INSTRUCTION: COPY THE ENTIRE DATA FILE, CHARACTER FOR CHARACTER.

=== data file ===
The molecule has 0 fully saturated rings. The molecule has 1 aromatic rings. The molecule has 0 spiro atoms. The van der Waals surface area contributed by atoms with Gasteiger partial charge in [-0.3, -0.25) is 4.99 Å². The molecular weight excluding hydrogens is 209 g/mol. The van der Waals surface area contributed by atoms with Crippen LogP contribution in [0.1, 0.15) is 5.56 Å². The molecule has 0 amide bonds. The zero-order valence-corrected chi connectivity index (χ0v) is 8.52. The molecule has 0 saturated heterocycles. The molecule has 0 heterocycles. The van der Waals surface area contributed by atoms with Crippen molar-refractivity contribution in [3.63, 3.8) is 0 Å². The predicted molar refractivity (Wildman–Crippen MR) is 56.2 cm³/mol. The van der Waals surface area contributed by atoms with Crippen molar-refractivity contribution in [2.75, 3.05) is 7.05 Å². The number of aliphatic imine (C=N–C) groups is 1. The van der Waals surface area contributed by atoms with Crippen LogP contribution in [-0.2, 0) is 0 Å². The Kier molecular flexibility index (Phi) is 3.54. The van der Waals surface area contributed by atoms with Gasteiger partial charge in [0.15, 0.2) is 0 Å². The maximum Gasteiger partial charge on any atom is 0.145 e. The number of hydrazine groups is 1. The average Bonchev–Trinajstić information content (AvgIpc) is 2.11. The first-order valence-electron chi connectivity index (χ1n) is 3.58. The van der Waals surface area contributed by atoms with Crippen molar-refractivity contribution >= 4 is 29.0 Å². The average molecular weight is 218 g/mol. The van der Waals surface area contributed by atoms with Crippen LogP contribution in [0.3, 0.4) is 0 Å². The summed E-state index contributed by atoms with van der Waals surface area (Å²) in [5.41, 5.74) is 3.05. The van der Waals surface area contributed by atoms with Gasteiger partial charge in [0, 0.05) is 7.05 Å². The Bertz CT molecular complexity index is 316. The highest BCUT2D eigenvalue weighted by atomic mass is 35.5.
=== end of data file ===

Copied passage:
The molecule has 0 fully saturated rings. The molecule has 1 aromatic rings. The molecule has 0 spiro atoms. The van der Waals surface area contributed by atoms with Gasteiger partial charge in [-0.3, -0.25) is 4.99 Å². The molecular weight excluding hydrogens is 209 g/mol. The van der Waals surface area contributed by atoms with Crippen LogP contribution in [0.1, 0.15) is 5.56 Å². The molecule has 0 amide bonds. The zero-order valence-corrected chi connectivity index (χ0v) is 8.52. The molecule has 0 saturated heterocycles. The molecule has 0 heterocycles. The van der Waals surface area contributed by atoms with Crippen molar-refractivity contribution in [3.63, 3.8) is 0 Å². The predicted molar refractivity (Wildman–Crippen MR) is 56.2 cm³/mol. The van der Waals surface area contributed by atoms with Crippen molar-refractivity contribution in [2.75, 3.05) is 7.05 Å². The number of aliphatic imine (C=N–C) groups is 1. The van der Waals surface area contributed by atoms with Crippen LogP contribution in [-0.2, 0) is 0 Å². The Kier molecular flexibility index (Phi) is 3.54. The van der Waals surface area contributed by atoms with Gasteiger partial charge in [0.15, 0.2) is 0 Å². The maximum Gasteiger partial charge on any atom is 0.145 e. The number of hydrazine groups is 1. The average Bonchev–Trinajstić information content (AvgIpc) is 2.11. The first-order valence-electron chi connectivity index (χ1n) is 3.58. The van der Waals surface area contributed by atoms with Crippen molar-refractivity contribution >= 4 is 29.0 Å². The average molecular weight is 218 g/mol. The van der Waals surface area contributed by atoms with Crippen LogP contribution in [0.3, 0.4) is 0 Å². The summed E-state index contributed by atoms with van der Waals surface area (Å²) in [5.41, 5.74) is 3.05. The van der Waals surface area contributed by atoms with Gasteiger partial charge in [0, 0.05) is 7.05 Å². The Bertz CT molecular complexity index is 316. The highest BCUT2D eigenvalue weighted by atomic mass is 35.5.